Deaths from tuberculosis fell last year over previous years, but progress against the disease is not fast enough to reach global goals, a new report by the World Health Organisation says.
The global goal for End TB Strategy targets reducing deaths from TB by 80% by the year 2030.
But TB continues to be the leading cause of death from a single infectious agent worldwide, WHO said in the Global Tuberculosis Report, launched on Monday.
"TB is still, tragically, the world's most deadly infection. And yet, efforts to curb this ancient disease remain woefully under-resourced," said Mel Spigelman, president and chief executive of TB Alliance.
"We need new tools-new drugs, diagnostics and vaccines-to meet the goals of the End TB Strategy. The current, decades-old tools will not suffice."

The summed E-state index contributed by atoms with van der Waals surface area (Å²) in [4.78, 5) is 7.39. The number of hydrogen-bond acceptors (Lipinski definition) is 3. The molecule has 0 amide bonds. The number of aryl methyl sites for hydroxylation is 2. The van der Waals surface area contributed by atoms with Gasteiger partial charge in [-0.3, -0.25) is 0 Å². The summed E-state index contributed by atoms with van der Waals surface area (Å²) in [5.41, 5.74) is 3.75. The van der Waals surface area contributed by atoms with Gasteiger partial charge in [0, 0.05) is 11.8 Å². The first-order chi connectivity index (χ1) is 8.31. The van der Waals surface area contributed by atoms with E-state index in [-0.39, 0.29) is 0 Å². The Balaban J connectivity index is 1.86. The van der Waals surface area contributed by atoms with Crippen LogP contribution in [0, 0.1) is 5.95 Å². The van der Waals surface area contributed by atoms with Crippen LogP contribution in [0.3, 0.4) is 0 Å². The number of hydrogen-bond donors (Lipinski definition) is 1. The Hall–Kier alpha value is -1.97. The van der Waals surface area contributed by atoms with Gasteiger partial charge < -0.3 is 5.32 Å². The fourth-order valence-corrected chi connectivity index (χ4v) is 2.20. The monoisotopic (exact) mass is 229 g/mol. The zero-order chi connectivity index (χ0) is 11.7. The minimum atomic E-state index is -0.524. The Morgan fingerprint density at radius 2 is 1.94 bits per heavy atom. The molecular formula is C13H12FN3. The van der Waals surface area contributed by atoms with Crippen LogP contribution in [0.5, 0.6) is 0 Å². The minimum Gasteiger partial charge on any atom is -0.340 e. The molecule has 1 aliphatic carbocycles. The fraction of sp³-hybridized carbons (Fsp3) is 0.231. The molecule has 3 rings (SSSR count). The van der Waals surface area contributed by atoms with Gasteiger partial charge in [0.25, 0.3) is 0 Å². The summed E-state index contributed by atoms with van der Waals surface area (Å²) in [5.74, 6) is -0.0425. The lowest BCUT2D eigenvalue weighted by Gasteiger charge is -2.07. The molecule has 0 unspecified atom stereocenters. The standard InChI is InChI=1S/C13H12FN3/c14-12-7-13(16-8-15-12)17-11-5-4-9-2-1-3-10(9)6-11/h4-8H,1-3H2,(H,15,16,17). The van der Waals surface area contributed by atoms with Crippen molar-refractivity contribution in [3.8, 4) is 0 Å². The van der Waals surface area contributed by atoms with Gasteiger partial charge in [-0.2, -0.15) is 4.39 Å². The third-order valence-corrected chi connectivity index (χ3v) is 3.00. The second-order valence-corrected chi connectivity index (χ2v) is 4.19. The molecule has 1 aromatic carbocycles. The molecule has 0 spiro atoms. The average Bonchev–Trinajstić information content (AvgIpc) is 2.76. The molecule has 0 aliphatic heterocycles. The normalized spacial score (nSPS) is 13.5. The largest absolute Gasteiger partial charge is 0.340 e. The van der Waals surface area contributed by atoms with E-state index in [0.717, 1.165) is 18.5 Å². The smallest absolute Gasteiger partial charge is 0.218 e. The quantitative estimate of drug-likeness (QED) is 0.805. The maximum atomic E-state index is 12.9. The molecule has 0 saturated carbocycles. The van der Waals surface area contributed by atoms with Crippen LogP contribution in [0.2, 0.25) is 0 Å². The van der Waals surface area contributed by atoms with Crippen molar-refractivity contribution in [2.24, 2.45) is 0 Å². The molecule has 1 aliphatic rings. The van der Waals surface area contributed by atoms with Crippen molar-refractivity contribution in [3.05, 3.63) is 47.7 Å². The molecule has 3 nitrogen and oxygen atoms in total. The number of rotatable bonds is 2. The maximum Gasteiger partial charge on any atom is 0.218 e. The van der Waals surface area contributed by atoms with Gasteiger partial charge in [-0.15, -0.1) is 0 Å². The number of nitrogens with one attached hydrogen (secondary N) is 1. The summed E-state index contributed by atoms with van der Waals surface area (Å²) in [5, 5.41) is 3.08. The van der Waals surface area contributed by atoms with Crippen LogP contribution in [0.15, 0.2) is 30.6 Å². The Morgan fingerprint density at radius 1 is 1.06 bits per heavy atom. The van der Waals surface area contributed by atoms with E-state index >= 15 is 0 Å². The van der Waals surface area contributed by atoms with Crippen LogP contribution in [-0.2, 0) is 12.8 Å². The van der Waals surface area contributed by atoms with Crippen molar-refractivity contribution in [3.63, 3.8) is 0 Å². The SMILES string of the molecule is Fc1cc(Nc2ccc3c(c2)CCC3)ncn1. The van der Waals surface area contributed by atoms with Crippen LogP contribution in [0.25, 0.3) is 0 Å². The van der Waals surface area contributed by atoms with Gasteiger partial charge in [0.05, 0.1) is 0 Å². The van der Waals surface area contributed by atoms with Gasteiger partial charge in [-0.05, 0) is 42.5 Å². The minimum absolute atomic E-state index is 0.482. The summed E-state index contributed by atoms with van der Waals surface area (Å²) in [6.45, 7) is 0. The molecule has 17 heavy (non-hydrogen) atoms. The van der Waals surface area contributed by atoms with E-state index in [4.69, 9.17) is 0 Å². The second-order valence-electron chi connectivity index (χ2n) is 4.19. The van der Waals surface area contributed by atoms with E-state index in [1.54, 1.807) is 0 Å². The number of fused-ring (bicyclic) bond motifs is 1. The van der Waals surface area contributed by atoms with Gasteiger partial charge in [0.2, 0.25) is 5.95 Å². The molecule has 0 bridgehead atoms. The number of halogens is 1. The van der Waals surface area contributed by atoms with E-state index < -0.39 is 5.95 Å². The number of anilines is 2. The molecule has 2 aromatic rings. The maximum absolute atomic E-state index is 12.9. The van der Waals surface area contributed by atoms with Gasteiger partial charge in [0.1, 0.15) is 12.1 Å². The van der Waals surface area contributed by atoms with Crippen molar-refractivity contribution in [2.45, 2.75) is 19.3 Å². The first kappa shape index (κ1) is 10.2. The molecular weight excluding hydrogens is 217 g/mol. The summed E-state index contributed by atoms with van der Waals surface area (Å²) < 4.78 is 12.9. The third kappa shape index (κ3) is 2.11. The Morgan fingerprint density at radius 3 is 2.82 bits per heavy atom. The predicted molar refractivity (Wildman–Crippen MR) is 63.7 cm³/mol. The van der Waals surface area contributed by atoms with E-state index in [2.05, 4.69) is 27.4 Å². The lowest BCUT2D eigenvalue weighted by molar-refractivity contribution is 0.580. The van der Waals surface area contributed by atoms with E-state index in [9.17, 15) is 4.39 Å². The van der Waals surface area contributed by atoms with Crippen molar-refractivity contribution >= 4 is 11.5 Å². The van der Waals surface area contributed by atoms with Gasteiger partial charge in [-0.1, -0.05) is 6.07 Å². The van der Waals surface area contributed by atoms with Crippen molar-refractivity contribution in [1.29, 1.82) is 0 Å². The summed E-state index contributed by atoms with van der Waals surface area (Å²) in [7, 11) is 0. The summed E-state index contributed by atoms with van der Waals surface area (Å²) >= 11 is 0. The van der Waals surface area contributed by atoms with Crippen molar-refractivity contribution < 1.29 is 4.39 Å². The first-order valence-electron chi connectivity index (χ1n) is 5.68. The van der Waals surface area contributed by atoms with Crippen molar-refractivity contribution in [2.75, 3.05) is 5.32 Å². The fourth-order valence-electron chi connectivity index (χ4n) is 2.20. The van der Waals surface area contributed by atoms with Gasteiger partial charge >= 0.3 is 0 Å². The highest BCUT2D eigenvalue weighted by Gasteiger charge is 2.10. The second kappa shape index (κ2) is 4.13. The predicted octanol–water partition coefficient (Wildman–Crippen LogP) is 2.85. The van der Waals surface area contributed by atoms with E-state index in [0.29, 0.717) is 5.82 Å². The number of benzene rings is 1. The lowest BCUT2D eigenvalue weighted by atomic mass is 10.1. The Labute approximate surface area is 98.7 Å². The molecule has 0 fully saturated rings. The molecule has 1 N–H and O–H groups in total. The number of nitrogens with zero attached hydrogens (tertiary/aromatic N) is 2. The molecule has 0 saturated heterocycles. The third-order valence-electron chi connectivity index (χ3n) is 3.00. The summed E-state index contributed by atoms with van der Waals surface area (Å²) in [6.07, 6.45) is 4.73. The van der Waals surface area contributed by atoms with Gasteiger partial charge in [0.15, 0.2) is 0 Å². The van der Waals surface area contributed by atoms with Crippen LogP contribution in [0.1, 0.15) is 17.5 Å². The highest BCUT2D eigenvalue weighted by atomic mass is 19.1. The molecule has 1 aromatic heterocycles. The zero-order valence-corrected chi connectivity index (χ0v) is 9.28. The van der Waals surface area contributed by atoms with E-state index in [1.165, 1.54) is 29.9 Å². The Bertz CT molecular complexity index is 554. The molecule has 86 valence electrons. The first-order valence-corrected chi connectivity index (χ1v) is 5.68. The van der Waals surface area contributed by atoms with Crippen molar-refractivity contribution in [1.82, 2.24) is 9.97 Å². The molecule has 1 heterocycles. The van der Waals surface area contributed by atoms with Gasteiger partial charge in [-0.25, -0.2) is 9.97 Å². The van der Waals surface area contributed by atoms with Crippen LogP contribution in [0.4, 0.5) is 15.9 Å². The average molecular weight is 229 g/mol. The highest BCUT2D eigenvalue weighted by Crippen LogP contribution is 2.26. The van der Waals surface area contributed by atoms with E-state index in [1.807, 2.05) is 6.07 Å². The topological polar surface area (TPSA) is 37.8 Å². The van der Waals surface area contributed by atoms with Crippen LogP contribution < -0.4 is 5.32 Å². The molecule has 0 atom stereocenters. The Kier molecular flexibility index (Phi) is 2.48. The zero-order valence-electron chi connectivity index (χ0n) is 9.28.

In 2016, some 1.3 million people died from TV without having any HIV infection. An estimated 10.4 million new cases were recorded.
For HIV positive people, TB continues to be a leading cause of death in particularly in sub-Saharan Africa.
Strains of the disease resistant to drugs remains a serious concern.
Last year, around 600,000 cases of TB were found to be resistant to the most effective first-line drug for treating the disease.
Some 490,000 of those cases were resistant to more than one drug.
The WHO report notes new treatments available for children have helped but many children with the disease are still left out of treatment.